Belfast Telegraph

Sir John to tell more of inquiry into Stakeknife

By Chris Thornton
01 February 2005

Retired Met chief Sir John Stevens turned back to his Ulster collusion investigation today - revealing that he is close to announcing new details of his Stakeknife probe.

Sir John, who was elevated to the House of Lords yesterday as he spent his last day as Metropolitan Police Commissioner, told the Belfast Telegraph he is preparing to disclose which murders are being linked to the Army agent at the heart of the IRA.

Retirement from the Met after five years as Britain's most senior police officer means Sir John can devote more time to the collusion investigation and his inquiry into Princess Diana's death. He is also preparing material for the forthcoming inquiry into the murder of Pat Finucane, the investigation that led him to Stakeknife.

"I am spending more time on it," he said. "Essentially I had kept a watching brief because the Met has been the main job, to say the least. Now I can get more involved in the direction of the inquiry."

The agent known as Stakeknife is alleged to have carried out murders in order to maintain his cover as a senior IRA member. A Belfast republican, Freddie Scappaticci, has denied being the Army agent.

Sir John first began investigating links between the security forces and loyalist paramilitaries in 1989. He conducted a further probe in the early 1990s that led to the conviction of Army spy Brian Nelson.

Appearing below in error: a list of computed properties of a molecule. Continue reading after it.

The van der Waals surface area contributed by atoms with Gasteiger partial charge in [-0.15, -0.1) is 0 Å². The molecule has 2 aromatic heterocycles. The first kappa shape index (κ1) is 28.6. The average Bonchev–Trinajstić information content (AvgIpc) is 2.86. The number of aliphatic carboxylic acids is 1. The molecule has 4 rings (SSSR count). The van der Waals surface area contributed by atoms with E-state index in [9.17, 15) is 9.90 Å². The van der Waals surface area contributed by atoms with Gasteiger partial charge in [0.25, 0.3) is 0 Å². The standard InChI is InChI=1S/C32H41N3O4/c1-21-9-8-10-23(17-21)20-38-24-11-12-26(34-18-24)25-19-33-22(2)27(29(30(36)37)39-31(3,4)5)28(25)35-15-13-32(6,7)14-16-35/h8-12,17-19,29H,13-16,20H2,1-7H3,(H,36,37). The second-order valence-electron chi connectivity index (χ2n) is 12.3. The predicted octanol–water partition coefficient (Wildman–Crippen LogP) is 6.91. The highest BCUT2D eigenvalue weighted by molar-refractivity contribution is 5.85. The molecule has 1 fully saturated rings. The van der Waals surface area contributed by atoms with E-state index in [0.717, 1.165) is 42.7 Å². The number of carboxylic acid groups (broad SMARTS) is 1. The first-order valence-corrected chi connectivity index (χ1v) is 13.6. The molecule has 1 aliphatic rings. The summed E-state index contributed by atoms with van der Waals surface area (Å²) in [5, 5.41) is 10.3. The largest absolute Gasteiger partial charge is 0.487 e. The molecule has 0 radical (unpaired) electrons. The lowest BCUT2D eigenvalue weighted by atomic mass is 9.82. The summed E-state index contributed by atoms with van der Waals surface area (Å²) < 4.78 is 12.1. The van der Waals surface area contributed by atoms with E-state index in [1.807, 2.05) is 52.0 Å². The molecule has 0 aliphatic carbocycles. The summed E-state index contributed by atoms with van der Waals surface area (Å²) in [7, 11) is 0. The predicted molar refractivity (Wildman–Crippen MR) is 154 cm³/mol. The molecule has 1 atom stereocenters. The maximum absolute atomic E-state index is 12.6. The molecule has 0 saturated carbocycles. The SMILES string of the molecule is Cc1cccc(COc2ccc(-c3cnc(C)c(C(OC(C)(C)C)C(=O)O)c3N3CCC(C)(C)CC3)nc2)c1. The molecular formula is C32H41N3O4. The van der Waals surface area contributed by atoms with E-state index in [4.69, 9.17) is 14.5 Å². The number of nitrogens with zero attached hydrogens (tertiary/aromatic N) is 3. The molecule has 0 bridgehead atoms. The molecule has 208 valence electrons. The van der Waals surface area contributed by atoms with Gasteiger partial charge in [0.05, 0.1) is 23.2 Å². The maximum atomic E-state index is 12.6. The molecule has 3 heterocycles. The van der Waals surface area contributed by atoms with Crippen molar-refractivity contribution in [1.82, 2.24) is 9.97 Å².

He was called back in 1999 to launch Stevens 3, the inquiry re-investigating the Finucane murder. Last year they secured the conviction of Ken Barrett, one of two UDA gunmen who murdered the solicitor in 1989.

He said he will be bringing the squads investigating Stakeknife and the death of Diana "together under one roof" in the Greater London area.

The 62-year-old policeman said the direction of the Stakeknife inquiry will be clear in a few weeks.

"Right now we're assessing where we are with the allegations concerning Stakeknife, specifically what we will continue with and what might be handed back to the PSNI," he said.

"In the next month or two we will be looking at which murders we will be investigating and his activities. We will have a good look at the allegations we will investigate and which ones we can ask the PSNI to carry on with.

"I'm loathe to put a time frame on an investigation of this kind because, when I first came to Northern Ireland 16 years ago, I thought I'd be there six weeks," he said.

Sir John said he is also preparing to hand over a lot of material evidence to the Finucane inquiry.

As well as continuing to conduct the high profile investigations, he will sit in the Lords as a crossbencher.

He said he was "grateful to the Queen and Prime Minister for conferring this great honour on me.

"While I am the recipient," he said, "I believe this reflects on the support of my family, friends and all those in the Met police and other forces with whom I had the pleasure of working over the last 43 years."

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